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  1. Neo-Thomistic hylomorphism applied to mental causation and neural correlates of consciousness.Matthew Keith Owen - 2018 - Dissertation, University of Birmingham
    The aim of this work is to defend substance dualism by defeating two of its paramount potential defeaters. I will argue that a substance dualist position, neo-Thomistic hylomorphism, provides a solution to the causal pairing problem and a good explanation of neural correlates of consciousness. After an introductory first chapter, I'll explicate dualism's dominant potential defeaters in the next three chapters. Chapter 2 will clarify what neural correlates of consciousness are and the objection to dualism based on neural correlates. The (...)
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  • The Virtuous Ensemble: Socratic Harmony and Psychological Authenticity.Paul Carron & Anne-Marie Schultz - 2014 - Southwest Philosophy Review 30 (1):127-136.
    We discuss two models of virtue cultivation that are present throughout the Republic: the self-mastery model and the harmony model. Schultz (2013) discusses them at length in her recent book, Plato’s Socrates as Narrator: A Philosophical Muse. We bring this Socratic distinction into conversation with two modes of intentional regulation strategies articulated by James J. Gross. These strategies are expressive suppression and cognitive reappraisal. We argue that that the Socratic distinction helps us see the value in cognitive reappraisal and that (...)
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  • Turn Your Gaze Upward! Emotions, Concerns, and Regulatory Strategies in Kierkegaard’s Christian Discourses.Paul Carron - 2018 - International Journal for Philosophy of Religion 84 (3):323-343.
    This essay argues that there are concrete emotion regulation practices described, but not developed, in Kierkegaard’s Christian Discourses. These practices—such as attentiveness to emotion, attentional deployment, and cognitive reappraisal—help the reader to regulate her emotions, to get rid of negative, unwanted emotions such as worry, and to cultivate and nourish positive emotions such as faith, gratitude, and trust. An examination of the Discourses also expose Kierkegaard’s understanding of the emotions; his view is akin to a perceptual theory of the emotions (...)
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  • Neurofilosofía y libre albedrío.José Manuel Muñoz Ortega - 2013 - Daimon: Revista Internacional de Filosofía 59:57-70.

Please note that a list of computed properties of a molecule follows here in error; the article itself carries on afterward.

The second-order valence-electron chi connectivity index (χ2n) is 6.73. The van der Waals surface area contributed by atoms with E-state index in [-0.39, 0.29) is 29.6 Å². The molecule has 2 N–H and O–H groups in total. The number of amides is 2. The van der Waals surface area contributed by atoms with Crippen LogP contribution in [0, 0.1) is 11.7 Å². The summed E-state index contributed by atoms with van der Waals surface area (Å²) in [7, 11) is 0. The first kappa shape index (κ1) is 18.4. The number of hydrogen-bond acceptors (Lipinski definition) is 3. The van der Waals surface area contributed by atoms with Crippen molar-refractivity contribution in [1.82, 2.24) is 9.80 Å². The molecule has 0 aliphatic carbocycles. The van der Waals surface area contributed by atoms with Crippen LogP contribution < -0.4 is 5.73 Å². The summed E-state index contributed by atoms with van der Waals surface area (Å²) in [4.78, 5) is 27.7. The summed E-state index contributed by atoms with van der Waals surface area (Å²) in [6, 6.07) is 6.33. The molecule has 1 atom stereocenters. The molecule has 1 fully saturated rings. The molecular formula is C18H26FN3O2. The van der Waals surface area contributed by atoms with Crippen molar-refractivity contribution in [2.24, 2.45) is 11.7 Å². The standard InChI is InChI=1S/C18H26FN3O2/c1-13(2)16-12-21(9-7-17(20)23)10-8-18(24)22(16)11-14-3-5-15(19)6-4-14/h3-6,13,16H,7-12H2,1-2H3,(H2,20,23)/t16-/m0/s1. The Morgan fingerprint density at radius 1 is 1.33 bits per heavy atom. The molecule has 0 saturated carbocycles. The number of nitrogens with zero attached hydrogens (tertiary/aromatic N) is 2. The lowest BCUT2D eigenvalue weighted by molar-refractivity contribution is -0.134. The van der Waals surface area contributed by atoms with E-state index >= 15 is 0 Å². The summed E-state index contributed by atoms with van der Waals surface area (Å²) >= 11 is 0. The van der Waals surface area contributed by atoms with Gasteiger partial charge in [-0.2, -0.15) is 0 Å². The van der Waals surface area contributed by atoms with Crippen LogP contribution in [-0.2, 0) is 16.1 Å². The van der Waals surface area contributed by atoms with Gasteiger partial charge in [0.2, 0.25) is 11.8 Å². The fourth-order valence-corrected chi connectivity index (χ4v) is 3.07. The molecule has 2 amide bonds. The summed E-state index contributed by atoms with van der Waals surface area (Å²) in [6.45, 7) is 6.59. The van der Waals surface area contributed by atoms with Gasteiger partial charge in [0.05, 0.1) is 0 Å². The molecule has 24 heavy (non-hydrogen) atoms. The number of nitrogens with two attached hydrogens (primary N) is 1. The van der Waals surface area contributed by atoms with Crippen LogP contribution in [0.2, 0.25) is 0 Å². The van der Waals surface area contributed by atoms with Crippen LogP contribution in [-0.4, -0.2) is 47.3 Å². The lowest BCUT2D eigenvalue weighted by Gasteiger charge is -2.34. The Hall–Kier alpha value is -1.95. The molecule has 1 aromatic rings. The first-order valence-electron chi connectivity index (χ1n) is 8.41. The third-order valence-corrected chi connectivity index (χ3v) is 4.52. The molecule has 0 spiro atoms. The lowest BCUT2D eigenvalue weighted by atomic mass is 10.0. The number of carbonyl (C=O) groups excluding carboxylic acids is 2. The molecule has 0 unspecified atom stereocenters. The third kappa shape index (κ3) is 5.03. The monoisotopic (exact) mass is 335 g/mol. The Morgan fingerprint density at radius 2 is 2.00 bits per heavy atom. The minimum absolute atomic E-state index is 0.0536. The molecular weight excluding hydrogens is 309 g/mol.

Presento la trascendencia de la neurociencia para el estudio de la relación entre determinismo y libre albedrío. Diversos trabajos vinculan la actividad de ciertas áreas nerviosas con el desempeño de las funciones volitivas, el trabajo de Benjamin Libet y de Daniel Wegner otorga gran importancia al inconsciente en nuestros actos, y hay pruebas de influencia causal del entorno sociocultural sobre el cerebro del individuo. Todo esto sugiere una concepción determinista de nuestra voluntad, pero sostengo que ni esta ni la indeterminista (...)
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  • A Review of the Relationship Among Self, Mind and Brain in Functional Magnetic Resonance Imaging Study: Tree-Pattern Image of Semantic Map in Human Brain Viewed From the Ultron-Logotron Theory. [REVIEW]Sung Jang Chung - 2018 - Open Journal of Philosophy 8 (4):408-427.
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  • On the Possible Deeper Structure of Leptons and Quarks: A View of the “Ultron”-“Logotron” Theory.Sung Jang Chung - 2015 - Open Journal of Philosophy 5 (5):302-314.
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  • Parallels Between Confucian Philosophy and Quantum Physics.Sung Jang Chung - 2014 - Open Journal of Philosophy 4 (2):192-206.
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  • What is Consciousness For?Lee Pierson & Monroe Trout - manuscript
    What is Consciousness For? Lee Pierson and Monroe Trout Copyright © 2005 Abstract: The answer to the title question is, in a word, volition. Our hypothesis is that the ultimate adaptive function of consciousness is to make volitional movement possible. All conscious processes exist to subserve that ultimate function. Thus, we believe that all conscious organisms possess at least some volitional capability. Consciousness makes volitional attention possible; volitional attention, in turn, makes volitional movement possible. There is, as far as we (...)
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  • Freedom and Neurobiology: A Scotistic Account.Guus Labooy - 2004 - Zygon 39 (4):919-932.
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  • What Does It Mean to Be a Bodily Soul?C. Stephen Evans & Brandon L. Rickabaugh - 2015 - Philosophia Christi 17 (2):315-330.
    Evangelical scholars have recently offered criticisms of mind-body dualism from the disciplines of theology, philosophy, and neuroscience. We offer several arguments as to why these reasons for abandoning mind-body dualism fail. Additionally, we offer a positive thesis, a dualism that brings together the best aspects of the Cartesian view and the Thomistic view of human persons. The result is a substance dualism that treats the nature of embodiment quite seriously. This view explains why we, as souls, require a resurrected body (...)
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